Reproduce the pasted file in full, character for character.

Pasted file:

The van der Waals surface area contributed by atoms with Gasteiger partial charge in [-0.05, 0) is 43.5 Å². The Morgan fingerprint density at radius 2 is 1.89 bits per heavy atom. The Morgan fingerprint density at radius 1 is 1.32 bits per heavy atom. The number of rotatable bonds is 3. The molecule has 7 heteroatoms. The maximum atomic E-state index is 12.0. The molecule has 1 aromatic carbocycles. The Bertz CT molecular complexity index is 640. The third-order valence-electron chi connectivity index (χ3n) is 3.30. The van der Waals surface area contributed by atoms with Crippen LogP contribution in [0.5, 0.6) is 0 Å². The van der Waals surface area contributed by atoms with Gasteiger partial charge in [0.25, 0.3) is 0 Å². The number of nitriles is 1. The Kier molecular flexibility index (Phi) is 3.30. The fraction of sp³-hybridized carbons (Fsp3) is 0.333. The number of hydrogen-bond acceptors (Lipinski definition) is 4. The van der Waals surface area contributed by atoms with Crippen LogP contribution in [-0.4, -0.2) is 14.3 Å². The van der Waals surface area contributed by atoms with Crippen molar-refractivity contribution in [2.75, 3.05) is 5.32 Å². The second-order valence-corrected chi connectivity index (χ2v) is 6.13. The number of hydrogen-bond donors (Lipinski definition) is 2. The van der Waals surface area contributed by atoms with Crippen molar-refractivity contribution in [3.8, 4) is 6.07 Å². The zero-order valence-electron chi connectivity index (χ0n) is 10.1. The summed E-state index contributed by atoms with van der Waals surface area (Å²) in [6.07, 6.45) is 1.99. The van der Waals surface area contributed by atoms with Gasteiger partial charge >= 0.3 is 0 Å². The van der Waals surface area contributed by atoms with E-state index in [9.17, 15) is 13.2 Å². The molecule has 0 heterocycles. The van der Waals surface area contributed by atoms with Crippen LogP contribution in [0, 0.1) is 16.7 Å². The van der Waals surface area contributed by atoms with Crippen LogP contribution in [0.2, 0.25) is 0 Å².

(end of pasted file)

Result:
The van der Waals surface area contributed by atoms with Gasteiger partial charge in [-0.05, 0) is 43.5 Å². The Morgan fingerprint density at radius 2 is 1.89 bits per heavy atom. The Morgan fingerprint density at radius 1 is 1.32 bits per heavy atom. The number of rotatable bonds is 3. The molecule has 7 heteroatoms. The maximum atomic E-state index is 12.0. The molecule has 1 aromatic carbocycles. The Bertz CT molecular complexity index is 640. The third-order valence-electron chi connectivity index (χ3n) is 3.30. The van der Waals surface area contributed by atoms with Crippen LogP contribution in [0.5, 0.6) is 0 Å². The van der Waals surface area contributed by atoms with Gasteiger partial charge in [0.25, 0.3) is 0 Å². The number of nitriles is 1. The Kier molecular flexibility index (Phi) is 3.30. The fraction of sp³-hybridized carbons (Fsp3) is 0.333. The number of hydrogen-bond acceptors (Lipinski definition) is 4. The van der Waals surface area contributed by atoms with Crippen LogP contribution in [-0.4, -0.2) is 14.3 Å². The van der Waals surface area contributed by atoms with Crippen molar-refractivity contribution in [2.75, 3.05) is 5.32 Å². The second-order valence-corrected chi connectivity index (χ2v) is 6.13. The number of hydrogen-bond donors (Lipinski definition) is 2. The van der Waals surface area contributed by atoms with Crippen molar-refractivity contribution in [3.8, 4) is 6.07 Å². The zero-order valence-electron chi connectivity index (χ0n) is 10.1. The summed E-state index contributed by atoms with van der Waals surface area (Å²) in [6.07, 6.45) is 1.99. The van der Waals surface area contributed by atoms with Gasteiger partial charge >= 0.3 is 0 Å². The van der Waals surface area contributed by atoms with E-state index in [9.17, 15) is 13.2 Å². The molecule has 0 heterocycles. The van der Waals surface area contributed by atoms with Crippen LogP contribution in [0, 0.1) is 16.7 Å². The van der Waals surface area contributed by atoms with Crippen LogP contribution in [0.2, 0.25) is 0 Å².